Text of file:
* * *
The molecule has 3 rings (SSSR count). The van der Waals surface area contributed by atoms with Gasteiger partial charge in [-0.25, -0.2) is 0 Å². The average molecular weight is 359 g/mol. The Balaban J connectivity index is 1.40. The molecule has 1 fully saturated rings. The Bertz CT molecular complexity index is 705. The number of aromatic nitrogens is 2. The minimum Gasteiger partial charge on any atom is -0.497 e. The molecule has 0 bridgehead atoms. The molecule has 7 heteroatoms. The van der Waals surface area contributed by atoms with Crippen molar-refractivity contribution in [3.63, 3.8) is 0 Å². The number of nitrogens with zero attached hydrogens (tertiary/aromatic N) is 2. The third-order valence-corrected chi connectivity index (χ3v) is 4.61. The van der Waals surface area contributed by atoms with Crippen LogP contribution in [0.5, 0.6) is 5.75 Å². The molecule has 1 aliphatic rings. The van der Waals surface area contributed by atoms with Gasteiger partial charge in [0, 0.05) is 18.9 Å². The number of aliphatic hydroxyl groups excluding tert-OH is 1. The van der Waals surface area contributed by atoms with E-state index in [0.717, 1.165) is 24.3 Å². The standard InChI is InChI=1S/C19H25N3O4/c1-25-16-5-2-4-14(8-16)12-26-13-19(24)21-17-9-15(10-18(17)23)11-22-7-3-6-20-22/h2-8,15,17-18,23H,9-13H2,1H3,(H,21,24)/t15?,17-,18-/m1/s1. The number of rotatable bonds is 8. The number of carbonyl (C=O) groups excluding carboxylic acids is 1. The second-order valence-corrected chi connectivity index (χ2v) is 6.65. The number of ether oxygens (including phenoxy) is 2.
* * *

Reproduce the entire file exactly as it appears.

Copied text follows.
The molecule has 3 rings (SSSR count). The van der Waals surface area contributed by atoms with Gasteiger partial charge in [-0.25, -0.2) is 0 Å². The average molecular weight is 359 g/mol. The Balaban J connectivity index is 1.40. The molecule has 1 fully saturated rings. The Bertz CT molecular complexity index is 705. The number of aromatic nitrogens is 2. The minimum Gasteiger partial charge on any atom is -0.497 e. The molecule has 0 bridgehead atoms. The molecule has 7 heteroatoms. The van der Waals surface area contributed by atoms with Crippen molar-refractivity contribution in [3.63, 3.8) is 0 Å². The number of nitrogens with zero attached hydrogens (tertiary/aromatic N) is 2. The third-order valence-corrected chi connectivity index (χ3v) is 4.61. The van der Waals surface area contributed by atoms with Crippen LogP contribution in [0.5, 0.6) is 5.75 Å². The molecule has 1 aliphatic rings. The van der Waals surface area contributed by atoms with Gasteiger partial charge in [0, 0.05) is 18.9 Å². The number of aliphatic hydroxyl groups excluding tert-OH is 1. The van der Waals surface area contributed by atoms with E-state index in [0.717, 1.165) is 24.3 Å². The standard InChI is InChI=1S/C19H25N3O4/c1-25-16-5-2-4-14(8-16)12-26-13-19(24)21-17-9-15(10-18(17)23)11-22-7-3-6-20-22/h2-8,15,17-18,23H,9-13H2,1H3,(H,21,24)/t15?,17-,18-/m1/s1. The number of rotatable bonds is 8. The number of carbonyl (C=O) groups excluding carboxylic acids is 1. The second-order valence-corrected chi connectivity index (χ2v) is 6.65. The number of ether oxygens (including phenoxy) is 2.